The ENFJ personality type (also known as The Guide) is warm, passionate and charismatic. These people like to help others reach their full potential because they believe in the people around them. Others are in turn inspired by ENFJs’ passion and idealism and are eager to follow them. ENFJs are deeply caring and affectionate, with excellent language skills which make it easy for their messages to be properly understood. They are guided by Extraverted Feeling, which means that other people’s feelings resonate strongly with them. It also means that they place more importance on their personal thoughts about a topic, rather than on objective facts, when a decision needs to be made.

ENFPs are also compassionate and caring, having the great ability to empathize deeply with others. They have a similar inspiring trait as ENFJs that they can easily get people to follow their idealism. However, unlike ENFJs, ENFPs don’t tune as much into other people. They can empathize to a great extent but not to the point where they start carrying other people’s burden. These personalities share 3 preferences, however the final one makes ENFJs more prone to decisiveness and being organized, while ENFPs are better off at improvisations.

ENFPs and ENFJs have a lot in common — given that they are the two extrovert personality types from the NF temperament type. However, they do have some differences. The main one is that while ENFPs are more prone to daydreaming and fantasizing, ENFJs are people of action. They are more willing to project their idealism into the world in a tangible way, which can make a positive change in their community. Furthermore, whereas ENFPs are very open about their emotions, ENFJs can sometimes ignore their own, as they are too focused on people around them. This can cause them to get hurt, if they aren’t careful.


The INFJ personality type (also known as The Sage) is gentle, idealistic and sensitive. The rarest personality type is filled with good intentions about everyone around them — they believe that their positivity and love can make a positive change in the world. Sometimes they can be so caring for others that they can easily forget to take care of themselves. Guided by Introverted Intuition as their main cognitive function, a prominent INFJ trait is to place heavy emphasis on what their own inner compass tells them. The INFJ relationship with their intuition is very close — they will undoubtedly follow it, even if that might make them seem stubborn at times.

Even though ENFPs are also idealistic and strive to leave the world a better place, they don’t take this mission as seriously as INFJs. ENFPs don’t like conflict, and will do their best to avoid it, whereas INFJs will vigorously defend their values if they are put under question. When pursuing a goal that they hold very dearly, ENFPs might get sidetracked more and have trouble organizing themselves, while INFJs dedicate their whole energy and attention to achieving their ideal. A natural introvert, an INFJ is more private and tends to keep to themselves, compared to energetic and people’s people that are ENFPs.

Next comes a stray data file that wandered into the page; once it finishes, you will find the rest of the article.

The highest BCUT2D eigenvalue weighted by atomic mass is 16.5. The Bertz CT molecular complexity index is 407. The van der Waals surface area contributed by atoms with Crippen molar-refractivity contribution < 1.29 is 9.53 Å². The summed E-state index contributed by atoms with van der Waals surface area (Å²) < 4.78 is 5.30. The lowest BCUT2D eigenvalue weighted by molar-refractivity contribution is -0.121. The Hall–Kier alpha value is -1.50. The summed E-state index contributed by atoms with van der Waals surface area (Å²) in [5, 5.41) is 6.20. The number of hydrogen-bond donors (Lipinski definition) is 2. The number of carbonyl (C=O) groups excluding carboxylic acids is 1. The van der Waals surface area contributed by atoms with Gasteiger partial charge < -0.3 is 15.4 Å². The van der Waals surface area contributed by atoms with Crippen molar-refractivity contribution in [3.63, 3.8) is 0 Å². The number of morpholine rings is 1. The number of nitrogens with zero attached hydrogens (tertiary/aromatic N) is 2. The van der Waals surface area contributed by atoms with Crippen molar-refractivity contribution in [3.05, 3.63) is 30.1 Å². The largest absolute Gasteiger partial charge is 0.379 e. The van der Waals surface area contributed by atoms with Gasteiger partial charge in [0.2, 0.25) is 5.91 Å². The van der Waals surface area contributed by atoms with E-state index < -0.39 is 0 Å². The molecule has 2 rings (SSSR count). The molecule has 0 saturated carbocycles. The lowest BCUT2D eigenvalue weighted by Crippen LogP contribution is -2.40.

ENFPs and INFJs don’t have much in common other than their common temperament type. Introverted INFJs are more reserved and quiet compared to bubbly and outgoing ENFPs. Both types are idealistic and their gaze is focused on future possibilities. ENFPs like to avoid conflict when they can, even if it means compromising their beliefs, whereas INFJs are always ready to stand up for their values, even if everyone is against them. Both types take great pleasure in helping others and guiding them to be the best possible version of themselves.


The INFP type (also known as The Mediator) is the true idealist out of all the 16 personality types. These people are reserved and quiet but always see the good in people, and are deeply sensitive. INFPs make for great friends, who can empathize deeply and sincerely. Guided by Introverted Feeling as their primary cognitive function, this personality type likes to process their emotions inwardly. They are also very compassionate and have a superior sense of emotionality. INFPs are very sensitive to criticism, as they tend to take everything too personally. This can often hurt their emotional nature and cause them to overthink.

Even though they only differ by their energy preference, ENFPs and INFPs are very different. ENFPs appear more relaxed and it’s easy for them to feel comfortable in a new environment. They are more forgiving when it comes to criticism and aren’t that likely to take other’s words to heart. INFPs on the other hand are more self-reliant and independent than ENFPs, which can’t stay alone for too long. ENFPs also are more accepting of others — some more active and competitive types can make INFPs feel uneasy.

INFPs and ENFPs might come from the same temperament type, but the difference in how they project their energy is significant. Even if they share a sensitive and caring side, INFPs tend to keep more to themselves and explore others from afar, while ENFPs prefer to jump in the action and make their mind about people up close. Another big difference between them is their tolerance for conflict and criticism – while ENFPs aren’t very fond of either, they can handle them if it comes to it, whereas INFPs can get very emotionally hurt if put in such a situation.


As you can see, it’s easy for ENFPs to find something in common with nearly any other personality type. Given that they are non-confrontational and are very accepting of others despite their differences, it’s easy to see how they can get along with most people. If you want to learn more about the potential relationships that ENFPs can have with the other types (in terms of romance, friendship and work), you’ll enjoy our article on ENFP relationships.